Luis Perez is one of the world’s most experienced financial administrators within the professional sporting arena. Until recently Luis was CFO of the Detroit Lions NFL team, before becoming their SVP of Business Development and Strategy. Luis has served as a financial officer for teams in every major sports league in the US: the Philadelphia Phillies, New York Knicks, New York Rangers, and Baltimore Ravens. A few weeks ago, Luis accepted a role with Palace Sports & Entertainment and the Detroit Pistons, marking his return to the NBA.

How is the pro-sports CFO role evolving?

Historically, pro-sports CFO’s were not considered part of the strategy team, nor were many considered strategic. Today, there is a paradigm shift driven by new team owners, often with private equity backgrounds and new mindsets, who see CFO’s differently. These owners now view CFO’s as strategic partners and influencers of business decisions.

Typically, a pro-sports CFO has overseen historical reporting, short range budgeting and cost control. They reported after the fact and there was not enough visionary forward planning. Fortunately this is changing, but Luis decided to leave finance behind at the Lions as it was one of the less strategic roles he has had and he is someone who enjoys pushing the boundaries.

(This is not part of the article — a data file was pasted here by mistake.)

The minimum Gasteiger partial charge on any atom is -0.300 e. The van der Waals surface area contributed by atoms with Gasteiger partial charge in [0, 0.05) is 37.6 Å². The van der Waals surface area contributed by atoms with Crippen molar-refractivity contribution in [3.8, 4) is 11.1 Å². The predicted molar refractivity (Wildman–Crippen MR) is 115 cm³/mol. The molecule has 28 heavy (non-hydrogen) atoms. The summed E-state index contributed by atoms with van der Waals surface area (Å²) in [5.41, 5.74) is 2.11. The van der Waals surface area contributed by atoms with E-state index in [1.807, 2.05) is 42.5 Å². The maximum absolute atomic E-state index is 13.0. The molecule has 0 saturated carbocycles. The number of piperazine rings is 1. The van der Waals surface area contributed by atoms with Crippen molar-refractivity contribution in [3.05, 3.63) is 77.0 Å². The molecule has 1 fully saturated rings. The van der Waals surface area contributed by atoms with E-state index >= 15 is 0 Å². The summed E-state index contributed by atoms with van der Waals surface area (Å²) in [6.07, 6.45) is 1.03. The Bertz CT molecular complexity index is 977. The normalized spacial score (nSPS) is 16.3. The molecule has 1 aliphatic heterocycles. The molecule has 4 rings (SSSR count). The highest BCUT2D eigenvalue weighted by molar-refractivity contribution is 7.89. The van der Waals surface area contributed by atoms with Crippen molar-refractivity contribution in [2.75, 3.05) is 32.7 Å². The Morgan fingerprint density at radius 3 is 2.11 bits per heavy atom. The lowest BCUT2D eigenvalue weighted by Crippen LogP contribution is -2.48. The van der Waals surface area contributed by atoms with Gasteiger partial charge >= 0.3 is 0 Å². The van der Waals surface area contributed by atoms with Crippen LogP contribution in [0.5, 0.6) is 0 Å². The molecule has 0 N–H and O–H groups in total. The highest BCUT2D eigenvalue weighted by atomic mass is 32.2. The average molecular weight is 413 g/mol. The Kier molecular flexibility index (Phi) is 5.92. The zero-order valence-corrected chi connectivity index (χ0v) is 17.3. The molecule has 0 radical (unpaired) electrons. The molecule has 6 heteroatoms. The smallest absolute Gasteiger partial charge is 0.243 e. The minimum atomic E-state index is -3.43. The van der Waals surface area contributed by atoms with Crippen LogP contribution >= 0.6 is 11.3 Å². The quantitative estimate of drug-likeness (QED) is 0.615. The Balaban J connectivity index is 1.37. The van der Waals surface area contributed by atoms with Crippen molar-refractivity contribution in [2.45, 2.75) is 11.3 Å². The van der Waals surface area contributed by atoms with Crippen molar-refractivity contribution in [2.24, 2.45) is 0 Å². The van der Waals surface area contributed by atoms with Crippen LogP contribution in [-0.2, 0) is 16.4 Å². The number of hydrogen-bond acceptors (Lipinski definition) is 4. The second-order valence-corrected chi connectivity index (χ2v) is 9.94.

What is the biggest change?

The real move in pro-sports is the use of data. At the Lions, Luis oversaw data and analytics which is invaluable for determining customer behaviour. Do customers prefer a certain beer or a certain seating section? What merchandise are they buying? Do they get to the stadium an hour before the game or at kick-off? 

Luis was the first NFL CFO to introduce preferential ticket pricing. Traditionally, teams have fixed ticket prices for every game of the season, whether it be a pre-season trial game or a key game towards the end of the season. To date, tickets are purchased on masse on the secondary market and resold with a premium price for the seasons most important games, usually at substantial profit. By introducing variable ticket pricing based on customer demand, Luis was able to capture more revenue from the secondary market as well as providing the customer with a better experience and different amenities.

“Data informs strategy which drives business decisions”.

How is the industry adapting to a digital world?

The digital strategy is an emerging factor with all major sporting teams and is changing the way teams communicate with their customers and position their product. The way our customers want to consume our product is changing and a digital strategy is paramount in providing our customers the desired content when, where and how they want it. The CFO needs to be cognisant of the opportunities a good digital strategy provides. At the moment we are just scratching the surface.

What makes a great pro-sports CFO?